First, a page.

A while ago, I posted a comment on another blog that was more flip than pithy. Hell, even I make mistakes. Actually, I make dozens of them, and freely admit it. Anyway, what I said was something to the effect of “you live to live,” but ultimately that seems pretty pointless. It’s like gaming to game or eating to eat.

The real answer to “Why do I bother to stay alive” struck me like a bolt out of the blue yesterday. Ultimately, you live for the future.

There’s always something that’s going to be coming along tomorow or in a week or two or a few months or maybe you even have some things you’re anticipating long-term. There’s always something to look forward, and you may not be thinking you’ll like it that much that it’ll be worth it, but that’s just because you’re not thinking clearly. When it happens, it’ll be awesome and you’ll enjoy it.

When you get right down to it, it’s all about opportunity cost. If you stop living now, you’re not going to have any future opportunities. The best thing ever could happen to you in fifteen minutes, and you’d miss out on it.

5 thoughts on “

  1. mame_snidely

    Yes, we do live for the future, however what I was actually asking about, was why live when you happen to know what you are living for is nigh on  impossible? A 2% chance, and chasin g after it forever doesn’t seem like much of a life.

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  2. hjo3

    > The best thing ever could happen to you in fifteen minutes, and you’d miss out on it.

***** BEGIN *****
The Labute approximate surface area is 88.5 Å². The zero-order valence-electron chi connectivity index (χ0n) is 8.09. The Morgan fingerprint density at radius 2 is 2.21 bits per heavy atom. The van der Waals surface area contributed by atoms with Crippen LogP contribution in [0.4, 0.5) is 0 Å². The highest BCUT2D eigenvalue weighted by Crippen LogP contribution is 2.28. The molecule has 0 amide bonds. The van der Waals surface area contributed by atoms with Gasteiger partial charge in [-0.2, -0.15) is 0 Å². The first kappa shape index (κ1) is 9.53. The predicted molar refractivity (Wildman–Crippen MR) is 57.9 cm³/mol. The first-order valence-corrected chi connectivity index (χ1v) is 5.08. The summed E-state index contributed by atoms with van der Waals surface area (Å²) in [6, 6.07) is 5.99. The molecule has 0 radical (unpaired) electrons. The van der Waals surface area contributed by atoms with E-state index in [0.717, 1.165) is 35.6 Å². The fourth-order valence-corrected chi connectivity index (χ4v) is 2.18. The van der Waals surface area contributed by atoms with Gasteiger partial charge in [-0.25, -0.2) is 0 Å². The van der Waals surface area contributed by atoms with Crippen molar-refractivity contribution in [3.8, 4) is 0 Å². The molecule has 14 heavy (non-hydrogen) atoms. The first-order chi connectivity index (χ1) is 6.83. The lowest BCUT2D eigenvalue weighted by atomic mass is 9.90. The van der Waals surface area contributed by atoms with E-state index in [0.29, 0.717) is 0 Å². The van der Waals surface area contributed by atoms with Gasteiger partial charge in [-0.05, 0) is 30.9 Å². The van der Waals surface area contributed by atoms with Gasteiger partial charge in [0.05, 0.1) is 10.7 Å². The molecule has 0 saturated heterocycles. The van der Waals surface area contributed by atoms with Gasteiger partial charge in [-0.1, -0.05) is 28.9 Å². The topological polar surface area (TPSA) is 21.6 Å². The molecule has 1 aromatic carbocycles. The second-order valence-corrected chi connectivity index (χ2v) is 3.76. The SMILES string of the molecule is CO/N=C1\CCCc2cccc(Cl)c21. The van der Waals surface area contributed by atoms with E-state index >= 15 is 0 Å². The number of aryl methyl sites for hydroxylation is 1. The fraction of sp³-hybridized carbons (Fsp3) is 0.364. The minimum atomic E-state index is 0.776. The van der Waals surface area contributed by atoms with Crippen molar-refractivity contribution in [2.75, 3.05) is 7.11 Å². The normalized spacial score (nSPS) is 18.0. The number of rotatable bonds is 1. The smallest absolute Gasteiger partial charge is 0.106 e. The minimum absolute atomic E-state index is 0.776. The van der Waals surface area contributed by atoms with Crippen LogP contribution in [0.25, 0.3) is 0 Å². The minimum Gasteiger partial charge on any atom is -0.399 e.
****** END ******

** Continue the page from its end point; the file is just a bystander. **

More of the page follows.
On the other hand, the *worst* thing ever could happen to you in fifteen minutes… I guess it’s a glass half-full/half-empty kinda thing.

    Re: mame snidely: Two percent is still something. But why live for a single achievement/reward anyway? It sounds a little shallow.

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  3. hjo3

    Hm, I’m not sure. When I try to imagine a goal that’s worth a human life, it’s hard to come up with anything that doesn’t sound frivolous in the context of a typical modern American’s existence. Relatively speaking, most of us have it pretty easy, right? It’s not like we have to struggle on a daily basis to keep our families alive, protect our personal freedom, or avoid terrible violence.

    But obviously I can’t speak for everyone. I’m just saying that, to me, living for one thing (and one thing only) seems very misguided. There are so many different things to enjoy, so many ways to contribute to society.

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  4. mame_snidely

    Well, we all live to fulfill our niche, or so it is as I see it. I am not filling my niche, it is held away from me. And without being able to accomplish things within that niche, I’m constanly engaged in simply keeping my head above water. Which is no good. Go read my blog for the details.

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